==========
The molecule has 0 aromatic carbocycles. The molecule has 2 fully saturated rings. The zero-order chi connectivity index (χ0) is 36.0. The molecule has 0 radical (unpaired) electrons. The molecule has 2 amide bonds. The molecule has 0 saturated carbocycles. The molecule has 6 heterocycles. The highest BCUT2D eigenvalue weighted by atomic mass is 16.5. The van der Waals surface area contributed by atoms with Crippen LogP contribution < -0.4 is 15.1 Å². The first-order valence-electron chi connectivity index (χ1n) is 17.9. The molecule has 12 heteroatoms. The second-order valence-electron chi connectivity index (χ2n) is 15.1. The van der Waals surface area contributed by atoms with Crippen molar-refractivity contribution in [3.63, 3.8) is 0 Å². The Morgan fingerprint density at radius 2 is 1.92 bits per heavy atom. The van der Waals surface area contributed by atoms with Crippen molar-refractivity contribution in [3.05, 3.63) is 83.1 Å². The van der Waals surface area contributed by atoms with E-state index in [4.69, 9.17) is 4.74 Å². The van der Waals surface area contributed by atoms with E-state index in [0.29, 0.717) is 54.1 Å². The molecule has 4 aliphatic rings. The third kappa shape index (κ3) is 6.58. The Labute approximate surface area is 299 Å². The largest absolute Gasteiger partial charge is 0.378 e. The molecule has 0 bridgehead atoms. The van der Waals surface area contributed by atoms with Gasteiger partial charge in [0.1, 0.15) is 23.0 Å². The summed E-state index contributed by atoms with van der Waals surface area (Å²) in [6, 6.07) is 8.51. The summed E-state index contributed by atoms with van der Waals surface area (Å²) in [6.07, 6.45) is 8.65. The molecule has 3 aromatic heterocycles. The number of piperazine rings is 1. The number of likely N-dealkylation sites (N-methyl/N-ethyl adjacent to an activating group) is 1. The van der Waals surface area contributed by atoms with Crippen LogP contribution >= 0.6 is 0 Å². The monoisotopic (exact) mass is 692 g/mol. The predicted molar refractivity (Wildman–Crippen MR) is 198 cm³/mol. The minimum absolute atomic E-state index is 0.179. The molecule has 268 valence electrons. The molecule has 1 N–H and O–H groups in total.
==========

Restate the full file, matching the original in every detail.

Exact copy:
The molecule has 0 aromatic carbocycles. The molecule has 2 fully saturated rings. The zero-order chi connectivity index (χ0) is 36.0. The molecule has 0 radical (unpaired) electrons. The molecule has 2 amide bonds. The molecule has 0 saturated carbocycles. The molecule has 6 heterocycles. The highest BCUT2D eigenvalue weighted by atomic mass is 16.5. The van der Waals surface area contributed by atoms with Crippen LogP contribution < -0.4 is 15.1 Å². The first-order valence-electron chi connectivity index (χ1n) is 17.9. The molecule has 12 heteroatoms. The second-order valence-electron chi connectivity index (χ2n) is 15.1. The van der Waals surface area contributed by atoms with Crippen molar-refractivity contribution in [3.63, 3.8) is 0 Å². The Morgan fingerprint density at radius 2 is 1.92 bits per heavy atom. The van der Waals surface area contributed by atoms with Crippen molar-refractivity contribution in [3.05, 3.63) is 83.1 Å². The van der Waals surface area contributed by atoms with E-state index in [4.69, 9.17) is 4.74 Å². The van der Waals surface area contributed by atoms with E-state index in [0.29, 0.717) is 54.1 Å². The molecule has 4 aliphatic rings. The third kappa shape index (κ3) is 6.58. The Labute approximate surface area is 299 Å². The largest absolute Gasteiger partial charge is 0.378 e. The molecule has 0 bridgehead atoms. The van der Waals surface area contributed by atoms with Gasteiger partial charge in [0.1, 0.15) is 23.0 Å². The summed E-state index contributed by atoms with van der Waals surface area (Å²) in [6, 6.07) is 8.51. The summed E-state index contributed by atoms with van der Waals surface area (Å²) in [6.07, 6.45) is 8.65. The molecule has 3 aromatic heterocycles. The number of piperazine rings is 1. The number of likely N-dealkylation sites (N-methyl/N-ethyl adjacent to an activating group) is 1. The van der Waals surface area contributed by atoms with Crippen LogP contribution >= 0.6 is 0 Å². The monoisotopic (exact) mass is 692 g/mol. The predicted molar refractivity (Wildman–Crippen MR) is 198 cm³/mol. The minimum absolute atomic E-state index is 0.179. The molecule has 268 valence electrons. The molecule has 1 N–H and O–H groups in total.